Reyna isn’t the only player on the board. There’s her brother Raj (who they’re about to discover has his own part to play in the prophecy) and the possibility of romance between Reyna and her childhood friend Jacob has already set a few hearts a flutter but Radhika advises her readers to not hold their breath – “I can’t imagine writing romantic fiction. I would likely vomit. Besides, Reyna can’t afford to lose focus if she is to save the world!”

It’s appropriate then that the animals may just outnumber the human protagonists. In a scene set in Yala, one of Sri Lanka’s most beautiful national parks, Reyna encounters Sri Maximus, the ruler of the Kingdom. Their conversations confront some of the challenges that wildlife conservationists have been struggling with for decades. Sri Lanka’s rich biodiversity has long been under siege; as tourism booms, animals in national parks are on the run from buses overflowing with rowdy visitors; poaching remains an issue while roads and poor infrastructure have threatened the integrity of protected lands. But its Radhika’s decision to imbue her animal characters with intelligence and wisdom that has most resonated with one man.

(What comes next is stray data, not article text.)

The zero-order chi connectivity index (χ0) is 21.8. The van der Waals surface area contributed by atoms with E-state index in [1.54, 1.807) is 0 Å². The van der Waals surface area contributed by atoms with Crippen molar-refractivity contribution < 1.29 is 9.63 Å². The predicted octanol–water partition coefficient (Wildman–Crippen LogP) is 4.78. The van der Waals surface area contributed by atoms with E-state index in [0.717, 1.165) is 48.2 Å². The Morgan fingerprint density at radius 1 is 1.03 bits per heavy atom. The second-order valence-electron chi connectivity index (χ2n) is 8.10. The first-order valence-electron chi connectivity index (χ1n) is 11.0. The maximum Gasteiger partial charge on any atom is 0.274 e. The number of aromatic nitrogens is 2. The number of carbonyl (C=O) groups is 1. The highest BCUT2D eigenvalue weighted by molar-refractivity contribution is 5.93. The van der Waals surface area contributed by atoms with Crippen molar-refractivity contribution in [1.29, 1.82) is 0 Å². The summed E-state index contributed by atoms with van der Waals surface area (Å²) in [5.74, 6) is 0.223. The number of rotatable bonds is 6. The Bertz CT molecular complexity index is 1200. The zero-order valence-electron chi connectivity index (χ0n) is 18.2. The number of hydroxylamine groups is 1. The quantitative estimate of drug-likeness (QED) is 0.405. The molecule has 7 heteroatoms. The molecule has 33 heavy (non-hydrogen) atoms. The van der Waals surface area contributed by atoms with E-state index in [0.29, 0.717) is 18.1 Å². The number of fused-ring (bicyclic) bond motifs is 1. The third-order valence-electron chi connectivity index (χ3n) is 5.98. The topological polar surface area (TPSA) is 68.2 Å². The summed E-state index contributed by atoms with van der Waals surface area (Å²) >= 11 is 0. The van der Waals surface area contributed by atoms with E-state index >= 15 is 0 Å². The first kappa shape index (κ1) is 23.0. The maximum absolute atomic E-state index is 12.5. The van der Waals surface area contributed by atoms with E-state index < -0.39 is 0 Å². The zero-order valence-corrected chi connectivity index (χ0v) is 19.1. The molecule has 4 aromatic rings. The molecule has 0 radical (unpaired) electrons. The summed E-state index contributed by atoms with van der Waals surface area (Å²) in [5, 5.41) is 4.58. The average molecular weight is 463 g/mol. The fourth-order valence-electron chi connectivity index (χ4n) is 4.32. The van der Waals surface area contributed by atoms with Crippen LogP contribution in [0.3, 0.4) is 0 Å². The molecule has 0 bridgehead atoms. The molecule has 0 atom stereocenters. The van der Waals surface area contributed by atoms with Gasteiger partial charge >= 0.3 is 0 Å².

Rukshan Jayewardene wears many hats including Chairman of the Wilderness & Protected Areas Foundation and Vice President of the Wildlife & Nature Protection Society – he also fact checked the book for Radhika. “Today few would doubt that many birds and mammals in particular are intelligent, are able to make decisions, and have individual personalities and emotions,” he said at the press conference that launched the book, adding, “One has to be brave or prescient or both, to write a novel such as this, because unlike in the popular genre of magical fantasy fiction, much of what Radhika writes about is becoming the real life experience of several people who work closely with animals.”